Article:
Mac OS 9 Discussion > Mac OS 9, Hacks & Upgrades

The Trampoline (Inside booting the Mac with a microscope)

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--- Quote from: Protools5LEGuy on May 17, 2016, 10:55:59 PM ---To be more on topic I split some things,3195.0.html

Let's keep "Anyone will to help create 9.2.3 for " for 9.2.3 developments

I beg you all to make a proper post on the trampoline as the Dream team post mentions because that was the only "relevant" info on that post.

Also, the new understandings on how you are disecting how OS9 boots deserve a own post.

Thanks for sharing all your valuable time with our community.

--- End quote ---

--- Quote from: ELN on May 18, 2016, 01:59:08 AM ---Perhaps I should start a new thread for all of our "theoretical" stuff?

--- End quote ---

--- Quote from: nanopico on May 18, 2016, 06:26:16 AM ---Are you asking for an update post on where we are at and how we are doing this in which thread?

--- End quote ---

We were talking about the trampoline on "Anyone wanna help out 9.2.3?" And also on the "Dream Team" post. To focus our community to be on topic we thought it would be great to split some topics and merge all the post on unsupported machines with the same specs.

So, Elliot, Nanopico, iMic, Mac OS Plus, MacTron, cc333 and anyone willing, this is da place

Got it.

Here's what we know now (this may be across several other threads too, but here it is in one spot).

This should be pretty accurate based on documentation and experimentation, but this process may be modified as we find out more.
The order of a few items might be just slightly off, but overall it gives a good picture of the general order of things.

Outline of the boot process (this applies to new world machines. Old World are a bit different).

* Press The Power Button, Okay I think we all knew that part, but in case you didn't then now you know.
* The boot firmware embedded on the machine is executed first

* Boot firmware interrogates and probes all devices on the motherboard and attached to any external ports.
* While it finds hardware it builds the device tree. For each device it checks for firmware and properties. And adds this info to the device tree. This includes addresses of the device, interrupt data required to startup and configure the device and any fcode drivers for the device.
The device tree is just a data structure in memory that is used during boot by the OS.  Manipulating the in memory version will only have effect until the machine is rebooted. (Thus the reason for the use of nvram scripts that have been used for things like changing cpu version numbers).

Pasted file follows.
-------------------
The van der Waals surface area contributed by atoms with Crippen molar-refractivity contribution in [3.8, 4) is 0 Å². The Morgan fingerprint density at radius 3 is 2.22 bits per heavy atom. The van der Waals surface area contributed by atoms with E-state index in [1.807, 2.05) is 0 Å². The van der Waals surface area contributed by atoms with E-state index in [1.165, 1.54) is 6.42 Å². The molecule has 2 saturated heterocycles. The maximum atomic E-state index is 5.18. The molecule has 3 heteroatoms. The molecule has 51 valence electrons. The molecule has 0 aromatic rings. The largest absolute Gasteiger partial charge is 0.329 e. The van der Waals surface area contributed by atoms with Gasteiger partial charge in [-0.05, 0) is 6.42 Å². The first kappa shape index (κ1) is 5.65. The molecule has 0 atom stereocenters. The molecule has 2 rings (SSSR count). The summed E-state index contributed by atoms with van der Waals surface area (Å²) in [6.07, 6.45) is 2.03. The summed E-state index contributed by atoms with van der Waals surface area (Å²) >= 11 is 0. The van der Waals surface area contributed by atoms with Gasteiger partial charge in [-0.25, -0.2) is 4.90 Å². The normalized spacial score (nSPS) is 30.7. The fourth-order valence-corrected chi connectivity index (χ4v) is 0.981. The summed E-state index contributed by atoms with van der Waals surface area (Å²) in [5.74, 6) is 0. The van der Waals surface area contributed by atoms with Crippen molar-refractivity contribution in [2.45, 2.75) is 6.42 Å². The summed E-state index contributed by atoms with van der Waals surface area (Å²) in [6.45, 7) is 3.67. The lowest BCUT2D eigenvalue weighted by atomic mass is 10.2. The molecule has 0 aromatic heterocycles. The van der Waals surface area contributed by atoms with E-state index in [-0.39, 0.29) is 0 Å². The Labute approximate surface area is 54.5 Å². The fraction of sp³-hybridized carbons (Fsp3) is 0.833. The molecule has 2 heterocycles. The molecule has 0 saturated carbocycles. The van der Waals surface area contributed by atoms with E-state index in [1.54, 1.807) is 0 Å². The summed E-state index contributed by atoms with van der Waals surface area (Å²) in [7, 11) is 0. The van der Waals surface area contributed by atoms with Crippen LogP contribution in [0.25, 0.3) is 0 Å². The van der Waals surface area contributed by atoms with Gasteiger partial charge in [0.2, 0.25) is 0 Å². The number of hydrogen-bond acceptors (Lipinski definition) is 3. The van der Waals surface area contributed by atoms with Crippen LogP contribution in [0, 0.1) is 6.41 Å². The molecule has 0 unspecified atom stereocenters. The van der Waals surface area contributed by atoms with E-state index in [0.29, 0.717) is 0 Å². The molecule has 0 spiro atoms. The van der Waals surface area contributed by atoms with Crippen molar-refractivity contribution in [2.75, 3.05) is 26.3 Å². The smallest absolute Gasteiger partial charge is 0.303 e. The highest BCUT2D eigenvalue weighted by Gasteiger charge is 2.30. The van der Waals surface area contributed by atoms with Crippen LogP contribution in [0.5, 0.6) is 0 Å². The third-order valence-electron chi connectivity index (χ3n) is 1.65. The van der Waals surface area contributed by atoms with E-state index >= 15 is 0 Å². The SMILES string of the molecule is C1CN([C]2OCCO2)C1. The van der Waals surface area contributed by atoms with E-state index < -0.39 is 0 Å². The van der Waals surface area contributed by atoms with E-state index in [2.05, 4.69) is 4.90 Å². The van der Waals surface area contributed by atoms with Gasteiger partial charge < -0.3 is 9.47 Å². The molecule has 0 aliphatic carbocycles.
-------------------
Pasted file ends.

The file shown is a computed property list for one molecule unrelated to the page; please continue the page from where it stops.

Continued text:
* The firmware then looks to the boot environment variable to find the device and file to load and execute.

* If you hold down the key combo for Open Firmware then rather than boot the firmware drops into the Client Interface program.
* In the case of Mac OS 9 the ROM file is a CHRP Script with a payload.  Once this is loaded Open Firmware executes the script
* The script sets up memory to hold the trampoline code and the parcels package, and sets variables for Open Firmware to know where to copy the code to and where to start execution
* At the end of the CHRP Script is an instruction for Open Firmware to start executing
* Open Firmware loads the programs to the requested location and jumps to the start point to start executing. (Keep in mind that Open Firmware is still exists at this point)
* The first thing to run is the trampoline code.  For the most part this is a dumb program (not that it isn't important, but more that it really doesn't know very little about what it's doing).

* The trampoline code starts up an Open Firmware connection through the Client Interface API's. 
* The trampoline code asks Open Firmware for the device tree and iterates through it and copies all node, device and property info into a flat structure that OS 9 will be able to use.
* While the trampoline code is looping through the device tree it compares each nodes type, name property and compatibility property to the data in the parcels.  If there is a match it look into the parcel for instruction on what to add to the device (properties, drivers, configuration instruction).  This is where drivers that are required to be in place for early boot are loaded.
Some of the things loaded are actually the libraries and routines that are needed very early that are needed to be loaded before the nano kernel can load them as they are used very early on for setting up other things.